As said above, the M-24 was initially conceived to fire 7.62mm NATO ammunition; in addition, Remington designed the prototypes of the M-24 to be able to use the 20-round box magazines of the M-21 as well as 5-round box magazines. Though the idea of using box magazines was quickly dropped, using the 7.62mm NATO cartridge wasn’t, and therefore most M-24s are in fact chambered for that round. However, US Army snipers for the most part wanted the M-24 to fire the .300 Winchester Magnum round, and by the time of Desert Shield in 1990, many M-24s were in fact using .300 Winchester Magnum. (When I was at the 82nd Airborne, our battalion snipers were in fact using M-24s chambered for .300 Winchester Magnum, though I was told at the time that it was not a “standard caliber” for the weapon or the Army – see below.) The M-24 is in fact designed for this possibility, as the action can be adjusted by unit armorers to accommodate the longer round, and then all the armorer has to do is change the barrel (as the rifling twist rates are different for the two rounds). In both cases, the M-24 uses a rotary magazine made of plastic, inserted through a hinged floorplate.
The standard M-24 has been modified a few times, whether by the use of MIL-STD-1913 rails, the trials of different stocks, or different types of triggers. One variant created at the unit level at the request of individual snipers was the M-24A1, which was chambered for .300 Winchester Magnum instead of the standard 7.62mm NATO round. At the time of its inception (early 1990s), the Army was concerned that snipers would run short of ammunition and be unable to replenish their supplies easily; the supply wonks were also concerned about introducing one more type of ammunition into the supply system. The .300 Winchester Magnum ammunition available at the time also had a problem – undue barrel fouling would be caused due to incompletely-burned propellant, as at that time .300 Winchester Magnum rounds were not meant for “short” 24.1-inch barrels, unless you wanted to buy more expensive ammunition. However, at the outbreak of the Hotwar, given the lack of a standard rifle to fire the new .338 Norma Mag long range ammunition adopted for the new M241 Long Range Medium Machine Gun, the Army purchased large lots of .300 Win. Mag ammo and authorized units to convert their M-24s as they saw the need.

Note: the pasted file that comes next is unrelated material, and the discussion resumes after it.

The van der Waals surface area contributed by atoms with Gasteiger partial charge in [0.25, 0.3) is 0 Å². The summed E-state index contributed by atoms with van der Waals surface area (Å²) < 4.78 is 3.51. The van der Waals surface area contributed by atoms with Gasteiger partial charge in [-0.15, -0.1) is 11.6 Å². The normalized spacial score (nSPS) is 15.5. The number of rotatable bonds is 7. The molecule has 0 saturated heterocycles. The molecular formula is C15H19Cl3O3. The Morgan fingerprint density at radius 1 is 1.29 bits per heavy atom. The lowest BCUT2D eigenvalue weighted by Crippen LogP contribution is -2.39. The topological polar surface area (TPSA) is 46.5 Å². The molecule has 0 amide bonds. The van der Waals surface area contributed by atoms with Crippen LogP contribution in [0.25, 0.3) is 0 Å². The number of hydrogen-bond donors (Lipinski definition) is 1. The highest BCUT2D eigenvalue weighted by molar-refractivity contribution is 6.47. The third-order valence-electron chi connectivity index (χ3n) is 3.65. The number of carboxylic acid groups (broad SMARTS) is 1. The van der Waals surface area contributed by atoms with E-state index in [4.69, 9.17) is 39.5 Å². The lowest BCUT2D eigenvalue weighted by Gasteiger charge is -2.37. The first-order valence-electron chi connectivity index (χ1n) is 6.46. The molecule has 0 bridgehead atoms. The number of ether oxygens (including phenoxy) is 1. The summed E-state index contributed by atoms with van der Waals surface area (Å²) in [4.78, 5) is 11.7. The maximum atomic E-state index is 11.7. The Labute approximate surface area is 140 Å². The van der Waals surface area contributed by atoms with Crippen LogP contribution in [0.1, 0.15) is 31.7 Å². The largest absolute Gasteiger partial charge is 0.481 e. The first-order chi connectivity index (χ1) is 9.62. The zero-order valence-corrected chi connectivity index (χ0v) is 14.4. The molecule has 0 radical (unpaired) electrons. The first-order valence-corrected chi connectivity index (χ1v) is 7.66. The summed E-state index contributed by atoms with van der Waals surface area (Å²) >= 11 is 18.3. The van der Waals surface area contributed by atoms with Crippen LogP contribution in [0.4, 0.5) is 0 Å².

One of the newest service models of the M-24, the M-24A2, came with the conflicts in Iraq and Afghanistan. This version is fed by a 10-round box magazine, and has additional MIL-STD-1913 rails on the sides of the fore-end. The stock is a new H-S Precision PST-25 stock adjustable for length of pull and cheekpiece height. The barrel is threaded for a silencer. Existing M-24 actions can be converted for use with the rest of the components of the M-24A2. Another new version of the M-24, the M-24A3, is similar, but is chambered for the .338 Norma Magnum round and is relatively rare, even among US Army snipers. It feeds exclusively from a 5-round rotary magazine, and the barrel is not threaded for a silencer.
|M-24||7.62mm NATO||5.49 kg||5||$2331|
|M-24A1||.300 Win. Mag.||6.19 kg||5||$2693|
|M-24A2||7.62mm NATO||5.55 kg||10||$2256|
|M-24A2 Silencer||N/A||2.6 kg||N/A||$804|
|M-24A3||.338 Norma Mag.||7.19 kg||5||$3025|
|(Silenced) With Bipod||BA||3||1-Nil||10||1||Nil||72|